Criminality has become part and parcel of human nature and society. That is ‘why no society can claim to be completely free of crimes. But the types of criminal behaviour tend to follow the pattern of social and economic development of a given society Bashir (2002). It is therefore not unexpected that a society at a low level of development tends to experience an upsurge in the rate of violent crimes such as armed robbery, politically motivated killings, the use of illegal weapons, ethnic and religious clashes and the like. What is worrisome; however, is that ‘the police which ‘are meant to be the antidote to criminality appears to be getting overwhelmed by the phenomenon. The criminals appear to be ahead of’ hee police such that the latter now only react to the commission of crimes and usually after the offenders might have left the scene (Aguolu, 2000).

One of the major objectives of police is to tackle the problem of the pervasive negative perception by a large segment of the public. Yet, the tasks of crime prevention and detection as well as prosecution ‘of offenders cannot be successfully performed without the cooperation of the public.

In addition to the complaint earlier referred to, there are institutional constraints, which contribute to the uncomplimentary image of the police and thereby undermining their capacity to deliver efficient crime control and policing services. Akano (2004), noted that these include inadequate manpower, lack of expertise, lack of adequate equipment, low level of education, low morale, shabby appearance, lack of training facilities and poor conditions of service of the average police man.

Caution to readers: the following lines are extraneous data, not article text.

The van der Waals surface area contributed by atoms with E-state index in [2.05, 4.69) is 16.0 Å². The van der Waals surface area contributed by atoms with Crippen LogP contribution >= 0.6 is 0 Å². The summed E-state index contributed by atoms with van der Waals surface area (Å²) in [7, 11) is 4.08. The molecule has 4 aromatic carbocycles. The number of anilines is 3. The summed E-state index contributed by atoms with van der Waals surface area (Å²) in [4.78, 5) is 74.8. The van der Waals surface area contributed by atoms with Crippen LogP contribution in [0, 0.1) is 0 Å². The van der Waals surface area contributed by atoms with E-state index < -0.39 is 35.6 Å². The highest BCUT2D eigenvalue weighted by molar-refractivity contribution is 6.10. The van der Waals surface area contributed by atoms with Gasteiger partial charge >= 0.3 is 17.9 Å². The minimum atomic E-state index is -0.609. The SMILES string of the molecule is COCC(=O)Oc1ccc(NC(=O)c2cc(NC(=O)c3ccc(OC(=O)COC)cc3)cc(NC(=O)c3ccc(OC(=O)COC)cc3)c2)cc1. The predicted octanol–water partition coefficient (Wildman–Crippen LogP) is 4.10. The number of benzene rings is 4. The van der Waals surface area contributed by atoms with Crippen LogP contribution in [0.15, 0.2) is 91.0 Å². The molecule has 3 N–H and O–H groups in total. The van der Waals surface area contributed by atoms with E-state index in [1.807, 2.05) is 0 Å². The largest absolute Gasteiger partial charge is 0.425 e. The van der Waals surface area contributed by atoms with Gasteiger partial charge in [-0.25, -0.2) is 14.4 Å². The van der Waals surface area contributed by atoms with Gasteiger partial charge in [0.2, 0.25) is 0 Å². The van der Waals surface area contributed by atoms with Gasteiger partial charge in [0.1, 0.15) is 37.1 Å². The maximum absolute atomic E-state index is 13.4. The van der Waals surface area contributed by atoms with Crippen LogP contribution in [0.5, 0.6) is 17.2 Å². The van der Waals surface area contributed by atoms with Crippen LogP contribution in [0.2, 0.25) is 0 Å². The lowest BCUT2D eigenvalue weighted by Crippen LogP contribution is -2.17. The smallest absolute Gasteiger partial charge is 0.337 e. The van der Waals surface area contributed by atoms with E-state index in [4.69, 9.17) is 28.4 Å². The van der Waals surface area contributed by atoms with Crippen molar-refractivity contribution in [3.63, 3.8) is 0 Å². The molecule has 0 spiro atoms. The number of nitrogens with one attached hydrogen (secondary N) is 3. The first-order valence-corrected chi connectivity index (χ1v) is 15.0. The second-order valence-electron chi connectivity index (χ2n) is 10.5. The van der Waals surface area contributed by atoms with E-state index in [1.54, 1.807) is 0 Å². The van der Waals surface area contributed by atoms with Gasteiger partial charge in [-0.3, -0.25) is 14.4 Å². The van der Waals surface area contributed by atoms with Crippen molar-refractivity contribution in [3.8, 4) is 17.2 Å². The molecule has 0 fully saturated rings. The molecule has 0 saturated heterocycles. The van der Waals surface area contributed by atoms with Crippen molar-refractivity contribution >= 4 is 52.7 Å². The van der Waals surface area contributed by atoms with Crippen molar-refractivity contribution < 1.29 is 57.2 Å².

Nigeria’s police began with a (30) thirty-member consular guard formed in Lagos Colony in 1861. In 1879 a 1,200-lneniber armed paramilitary Hausa Constabulary was formed. In 1896 the Lagos Police was established. A similar force, the Niger Coast Constabulary, was formed in Calabar in 1894 under the newly proclaimed Niger Coast Protectorate. Likewise, in the north, the Royal Niger Company set up the Royal Niger Company Constabulary in 1888 with headquarters at Lokoja. When the protectorates of Northern and Southern Nigeria were proclaimed in the early 1900S, part of the Royal Niger Company Constabulary became the Northern Nigeria Police, and part of the Niger Coast Constabulary became the Southern Nigeria Police. Northern and Southern Nigeria were amalgamated in 1914, but their police forces were not’ merged until 1930, forming the NPF, headquartered in Lagos. During the colonial period, most police were associated with local governments (native authorities). In the 1960s, under the First Republic, these forces were first regionalized and then nationalized.